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C. Restate your point.
Vary The Types
The above formula would get boring and redundant rather quickly if you used exact same type of humor every time for part B. By varying type of humor in B, you can go on virtually forever, and no one will recognize that you are using a formula. I have identified more than 34 different types of humor to plug into formula. You could use one liners, jokes, humorous props, funny stories, magic, cartoons or other funny visuals.
Rule Of Three
One of most pervasive principles in construction of humorous situations is "Rule of Three." You will see it used over and over because it's simple, it's powerful, and it works. (See, I just used it there in a non-funny situation.) Most of time in humor Rule of Three is used in following fashion: The first comment names topic, second sets a pattern, and third unexpectedly switches pattern, making it funny. Here's an example from a brochure advertising my seminars:
In "How to Get There" section
From Washington, D.C., take Route 50.
From Baltimore, Md., take Route 95.
From Bangkok, Thailand, board Thai Airways.
I have been accused of being too "corporate-lookingĄ¨ to be funny. When I'm being funny, I use facial expressions, odd body angles and bizarre comments and props to make up for my "normal" look. Those of you that have obvious physical characteristics that can be used in teasing yourself have an advantage. People love characters who are not afraid of teasing themselves. You can enhance funny look with fun patterns and colors on ties and dresses, hats and funny glasses.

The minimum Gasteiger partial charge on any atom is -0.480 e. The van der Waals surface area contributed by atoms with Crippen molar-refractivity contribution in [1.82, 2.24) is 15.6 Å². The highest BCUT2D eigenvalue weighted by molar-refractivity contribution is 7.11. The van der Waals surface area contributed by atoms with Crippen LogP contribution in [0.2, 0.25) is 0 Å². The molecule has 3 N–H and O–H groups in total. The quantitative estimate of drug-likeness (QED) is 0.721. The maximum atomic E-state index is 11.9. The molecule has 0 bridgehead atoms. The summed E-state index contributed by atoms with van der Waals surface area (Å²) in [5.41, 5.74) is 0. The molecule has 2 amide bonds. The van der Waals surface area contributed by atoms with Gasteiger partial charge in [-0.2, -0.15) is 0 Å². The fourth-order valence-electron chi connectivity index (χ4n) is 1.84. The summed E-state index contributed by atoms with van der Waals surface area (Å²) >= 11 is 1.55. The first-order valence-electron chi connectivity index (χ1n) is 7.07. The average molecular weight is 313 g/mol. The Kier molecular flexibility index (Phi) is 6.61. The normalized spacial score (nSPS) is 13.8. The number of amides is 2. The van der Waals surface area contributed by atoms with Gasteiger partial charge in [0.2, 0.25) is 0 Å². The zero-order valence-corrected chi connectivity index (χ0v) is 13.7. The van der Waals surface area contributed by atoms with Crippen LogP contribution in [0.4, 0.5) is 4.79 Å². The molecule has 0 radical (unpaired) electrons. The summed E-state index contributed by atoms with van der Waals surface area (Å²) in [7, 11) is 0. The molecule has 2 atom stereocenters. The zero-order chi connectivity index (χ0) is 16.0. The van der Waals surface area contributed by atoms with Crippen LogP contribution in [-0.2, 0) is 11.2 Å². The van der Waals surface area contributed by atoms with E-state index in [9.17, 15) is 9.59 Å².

Bombproof Your Talks
Are you afraid of bombing when you get up in front of a group? You don't have to be. With proper material selection, a few prepared comments in case of unexpected problems and attention to time, worries about bombing can be virtually eliminated. As in tip above, make sure your material is relevant to your topic, and keep it short. The longer a piece of humor is, funnier it better be.
A. Saver Lines
Saver Lines are what you say when your supposedly humorous statement does not get a laugh. You shouldn't be ashamed to use saver lines. The top comedians in world need them and some purposely make mistakes so they can get a laugh from saver line. Johnny Carson was an expert at this. After a poor response to a joke, he would say a comically insulting line like, "This is kind of crowd that would watch Bambi through a sniper scope." Don't overdo saver lines. If you have to use too many, your material must be pretty bad.
B. Pre-Planned Ad-Libs
Another way to keep from bombing is to "expect unexpected." Canned or pre-planned ad-libs are pre-written responses to unexpected happenings or mistakes that occur during a presentation, i.e., microphone squeals, projection bulb burns out, you say wrong thing, etc. Prepared ad-libs actually do more than just save you. They make you look tremendously polished. Here's continuum: A bad presenter will stammer around when a problem occurs. A ZZZZZs presenter will say nothing and try to ignore problem. A great Wake 'em Up presenter will make a witty comment that appears to be spontaneous. The audience believes you are originating humor on spot. You are just quickly recalling pre-planned responses.
This is portion of my presentation where I do my elephant impression.
Projector Light Burns Out
This is first time I have been brighter than my equipment.
Highlighter Runs Out Of Ink I'm out of ink. I'll be back in a wink. (remember . . . "k" words are funny)
Our audiences are more ethnically diverse than ever before, so it's crucial to watch your political correctness and eliminate sexist language from your presentation. Not only is it easy to offend, which will turn your audience off completely, easily understandable word choice is more critical than ever to ensure that your audience members "get" humor. When speaking across cultural lines, especially, visual humor such as magic, cartoons and comic strips are most readily understood.